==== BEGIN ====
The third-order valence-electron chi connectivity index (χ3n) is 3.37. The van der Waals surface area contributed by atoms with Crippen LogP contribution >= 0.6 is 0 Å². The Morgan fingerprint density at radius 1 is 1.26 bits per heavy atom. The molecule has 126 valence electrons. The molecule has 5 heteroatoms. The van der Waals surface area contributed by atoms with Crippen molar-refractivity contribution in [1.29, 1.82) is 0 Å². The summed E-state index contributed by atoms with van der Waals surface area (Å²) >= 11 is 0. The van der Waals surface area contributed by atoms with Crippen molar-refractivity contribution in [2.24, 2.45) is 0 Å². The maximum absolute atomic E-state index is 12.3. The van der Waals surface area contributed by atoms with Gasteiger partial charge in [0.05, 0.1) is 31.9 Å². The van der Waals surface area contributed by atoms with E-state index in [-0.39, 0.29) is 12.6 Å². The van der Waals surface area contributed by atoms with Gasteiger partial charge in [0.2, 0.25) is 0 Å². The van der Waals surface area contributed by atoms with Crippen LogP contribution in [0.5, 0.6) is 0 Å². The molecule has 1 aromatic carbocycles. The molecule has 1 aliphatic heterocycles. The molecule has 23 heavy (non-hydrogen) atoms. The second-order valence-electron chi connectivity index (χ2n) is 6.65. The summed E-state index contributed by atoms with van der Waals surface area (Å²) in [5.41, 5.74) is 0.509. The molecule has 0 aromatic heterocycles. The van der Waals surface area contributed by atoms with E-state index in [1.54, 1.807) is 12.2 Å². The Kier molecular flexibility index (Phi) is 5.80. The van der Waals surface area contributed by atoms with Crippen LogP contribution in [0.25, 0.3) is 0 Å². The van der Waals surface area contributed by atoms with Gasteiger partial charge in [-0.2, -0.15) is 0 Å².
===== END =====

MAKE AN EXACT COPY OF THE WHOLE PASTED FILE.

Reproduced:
The third-order valence-electron chi connectivity index (χ3n) is 3.37. The van der Waals surface area contributed by atoms with Crippen LogP contribution >= 0.6 is 0 Å². The Morgan fingerprint density at radius 1 is 1.26 bits per heavy atom. The molecule has 126 valence electrons. The molecule has 5 heteroatoms. The van der Waals surface area contributed by atoms with Crippen molar-refractivity contribution in [1.29, 1.82) is 0 Å². The summed E-state index contributed by atoms with van der Waals surface area (Å²) >= 11 is 0. The van der Waals surface area contributed by atoms with Crippen molar-refractivity contribution in [2.24, 2.45) is 0 Å². The maximum absolute atomic E-state index is 12.3. The van der Waals surface area contributed by atoms with Gasteiger partial charge in [0.05, 0.1) is 31.9 Å². The van der Waals surface area contributed by atoms with E-state index in [-0.39, 0.29) is 12.6 Å². The van der Waals surface area contributed by atoms with Gasteiger partial charge in [0.2, 0.25) is 0 Å². The van der Waals surface area contributed by atoms with Crippen LogP contribution in [0.5, 0.6) is 0 Å². The molecule has 1 aromatic carbocycles. The molecule has 1 aliphatic heterocycles. The molecule has 23 heavy (non-hydrogen) atoms. The second-order valence-electron chi connectivity index (χ2n) is 6.65. The summed E-state index contributed by atoms with van der Waals surface area (Å²) in [5.41, 5.74) is 0.509. The molecule has 0 aromatic heterocycles. The van der Waals surface area contributed by atoms with E-state index in [1.54, 1.807) is 12.2 Å². The Kier molecular flexibility index (Phi) is 5.80. The van der Waals surface area contributed by atoms with Crippen LogP contribution in [0.25, 0.3) is 0 Å². The van der Waals surface area contributed by atoms with Gasteiger partial charge in [-0.2, -0.15) is 0 Å².